For crying out loud my readers, can you believe that “Bat Out Of Hell” by Meat Loaf is now hitting its “Fabulous Fortieth” Anniversary? Yes my friends this album, while the second of Meat’s storied career was released on this very day back in 1977 and what an album it was. Composed in full by Jim Steinman, this release began the pairs historic collaboration during a very interesting time in music history. As a score this one is bombastic to the nth degree and from the moment it begins with the title track brings you deep into the story of a biker who is heading for the great unknown despite his unawareness of this being the case. This track remains a favorite based on its flourishing intro part and it was something I always tried to master as an up and coming musician. I got some of it but hey I was young. Oh yeah and before I get carried away here please remember that this isn’t as much line by line history and more of a personal reflection on the body of work. All of the finer details are locked into the Wikipedia entry if you’d like some deeper fact checking. So where was I. Oh yeah so this one was a killer if you glanced at the liner notes and featured players such as Todd Rundgren, Kasim Sulton, Max Weinberg, Edgar Winter, Roy Bittan, Ellen Foley and of course Jim Steinman. Rundgren would produce the album when no one else really wanted to. This one was a hard sell to the record companies of the day and that surprised me just a little bit since they were already open to bands like KISS, Judas Priest and Angel. Two of which could be considered “way out there” by the times standards.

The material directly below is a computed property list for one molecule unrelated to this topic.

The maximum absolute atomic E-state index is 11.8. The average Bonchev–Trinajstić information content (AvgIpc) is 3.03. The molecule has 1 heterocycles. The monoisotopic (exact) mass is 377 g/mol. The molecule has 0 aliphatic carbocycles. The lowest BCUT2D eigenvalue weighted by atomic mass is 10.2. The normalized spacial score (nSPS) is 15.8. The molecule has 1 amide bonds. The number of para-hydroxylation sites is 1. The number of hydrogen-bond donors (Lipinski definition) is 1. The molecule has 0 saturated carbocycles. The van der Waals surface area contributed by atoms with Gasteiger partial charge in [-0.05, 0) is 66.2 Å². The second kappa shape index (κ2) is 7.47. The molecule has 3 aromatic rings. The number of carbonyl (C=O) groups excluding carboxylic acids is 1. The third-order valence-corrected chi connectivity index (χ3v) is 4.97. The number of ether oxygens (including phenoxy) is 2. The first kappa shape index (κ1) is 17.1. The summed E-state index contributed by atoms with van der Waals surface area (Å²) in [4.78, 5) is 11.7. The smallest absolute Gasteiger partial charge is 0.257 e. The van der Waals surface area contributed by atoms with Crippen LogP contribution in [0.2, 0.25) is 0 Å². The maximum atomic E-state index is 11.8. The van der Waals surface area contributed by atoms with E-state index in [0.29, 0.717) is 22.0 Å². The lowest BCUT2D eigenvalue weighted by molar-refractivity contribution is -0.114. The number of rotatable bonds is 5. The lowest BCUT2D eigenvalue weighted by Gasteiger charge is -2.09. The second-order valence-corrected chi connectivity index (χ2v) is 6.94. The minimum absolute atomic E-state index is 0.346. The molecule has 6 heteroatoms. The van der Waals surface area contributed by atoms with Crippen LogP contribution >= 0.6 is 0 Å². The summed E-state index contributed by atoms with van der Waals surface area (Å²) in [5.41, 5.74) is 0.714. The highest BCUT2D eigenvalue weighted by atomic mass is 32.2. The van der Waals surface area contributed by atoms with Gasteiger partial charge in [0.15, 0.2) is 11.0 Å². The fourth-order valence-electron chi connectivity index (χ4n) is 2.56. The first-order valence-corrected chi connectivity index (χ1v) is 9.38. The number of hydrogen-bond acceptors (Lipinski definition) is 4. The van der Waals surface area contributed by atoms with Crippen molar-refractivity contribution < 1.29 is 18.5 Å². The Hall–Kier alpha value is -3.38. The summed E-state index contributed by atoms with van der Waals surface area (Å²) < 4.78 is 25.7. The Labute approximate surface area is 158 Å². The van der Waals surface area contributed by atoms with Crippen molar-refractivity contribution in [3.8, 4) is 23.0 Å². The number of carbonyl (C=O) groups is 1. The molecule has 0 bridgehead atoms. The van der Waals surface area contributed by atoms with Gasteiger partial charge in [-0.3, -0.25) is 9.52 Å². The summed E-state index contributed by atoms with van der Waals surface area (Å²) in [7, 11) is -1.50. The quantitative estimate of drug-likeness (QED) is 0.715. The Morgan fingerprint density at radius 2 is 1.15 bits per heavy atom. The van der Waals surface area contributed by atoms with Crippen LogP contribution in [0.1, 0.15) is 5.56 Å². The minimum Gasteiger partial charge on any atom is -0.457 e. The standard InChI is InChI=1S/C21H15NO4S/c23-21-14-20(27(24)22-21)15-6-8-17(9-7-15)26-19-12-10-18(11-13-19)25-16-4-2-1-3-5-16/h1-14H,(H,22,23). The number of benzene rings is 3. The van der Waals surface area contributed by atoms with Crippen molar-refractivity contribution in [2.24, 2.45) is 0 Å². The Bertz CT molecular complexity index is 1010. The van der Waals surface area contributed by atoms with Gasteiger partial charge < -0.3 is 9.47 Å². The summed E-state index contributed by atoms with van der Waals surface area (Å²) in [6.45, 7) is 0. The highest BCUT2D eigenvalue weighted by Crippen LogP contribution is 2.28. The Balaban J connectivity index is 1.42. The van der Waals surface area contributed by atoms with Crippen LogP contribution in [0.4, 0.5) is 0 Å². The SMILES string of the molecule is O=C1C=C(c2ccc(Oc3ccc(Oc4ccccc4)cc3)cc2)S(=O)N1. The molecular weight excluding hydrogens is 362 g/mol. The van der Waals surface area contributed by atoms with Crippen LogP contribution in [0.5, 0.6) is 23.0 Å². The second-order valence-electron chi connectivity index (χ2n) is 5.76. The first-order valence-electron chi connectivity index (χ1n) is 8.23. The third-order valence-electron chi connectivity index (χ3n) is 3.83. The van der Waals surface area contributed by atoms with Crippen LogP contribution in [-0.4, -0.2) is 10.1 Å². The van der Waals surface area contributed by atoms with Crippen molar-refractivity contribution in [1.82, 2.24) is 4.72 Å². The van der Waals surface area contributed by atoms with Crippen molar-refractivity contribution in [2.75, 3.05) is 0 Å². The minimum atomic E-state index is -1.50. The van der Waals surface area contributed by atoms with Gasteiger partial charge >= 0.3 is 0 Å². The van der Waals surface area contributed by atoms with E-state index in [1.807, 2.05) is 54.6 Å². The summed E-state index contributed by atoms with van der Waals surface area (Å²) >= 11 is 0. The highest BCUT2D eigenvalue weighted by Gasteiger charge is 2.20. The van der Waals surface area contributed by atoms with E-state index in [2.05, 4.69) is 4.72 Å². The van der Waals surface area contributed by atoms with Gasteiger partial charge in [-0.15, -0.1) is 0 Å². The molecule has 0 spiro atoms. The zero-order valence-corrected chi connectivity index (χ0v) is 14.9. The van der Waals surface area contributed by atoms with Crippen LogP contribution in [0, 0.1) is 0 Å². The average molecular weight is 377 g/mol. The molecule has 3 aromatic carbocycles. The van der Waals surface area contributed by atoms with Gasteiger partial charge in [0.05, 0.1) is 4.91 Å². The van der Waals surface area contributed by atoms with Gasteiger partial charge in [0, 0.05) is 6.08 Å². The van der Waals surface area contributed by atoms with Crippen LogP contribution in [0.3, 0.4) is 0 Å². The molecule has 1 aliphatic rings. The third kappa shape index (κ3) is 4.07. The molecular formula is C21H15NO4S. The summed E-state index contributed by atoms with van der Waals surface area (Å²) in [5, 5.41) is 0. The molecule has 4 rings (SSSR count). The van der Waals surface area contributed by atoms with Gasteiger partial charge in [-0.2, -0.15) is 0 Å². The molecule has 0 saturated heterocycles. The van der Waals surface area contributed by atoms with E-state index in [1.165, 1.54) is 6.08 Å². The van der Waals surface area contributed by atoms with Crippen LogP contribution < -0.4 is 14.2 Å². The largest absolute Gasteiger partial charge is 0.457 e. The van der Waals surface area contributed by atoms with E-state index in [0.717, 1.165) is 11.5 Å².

The song “Two Out Of Three Ain’t Bad” was an immediate radio hit or at least I believed that it was since I heard it on so many radio stations back in the day. My parents had a rocking side to them so traditional Rock Radio was something that was listened to in my household quite a bit. I think that was what led them to grabbing me the album because if they didn’t my copy came from one of those Record Clubs that let you snag a bunch of albums for a penny. I think everyone that I knew back as a youth took advantage of that “deal” and then was shell-shocked by how high the albums cost for you to make good with the company for the super discount but I digress.
Continue reading Meat Loaf’s “Bat Out Of Hell” Still Rocking At 40 (1977-2017)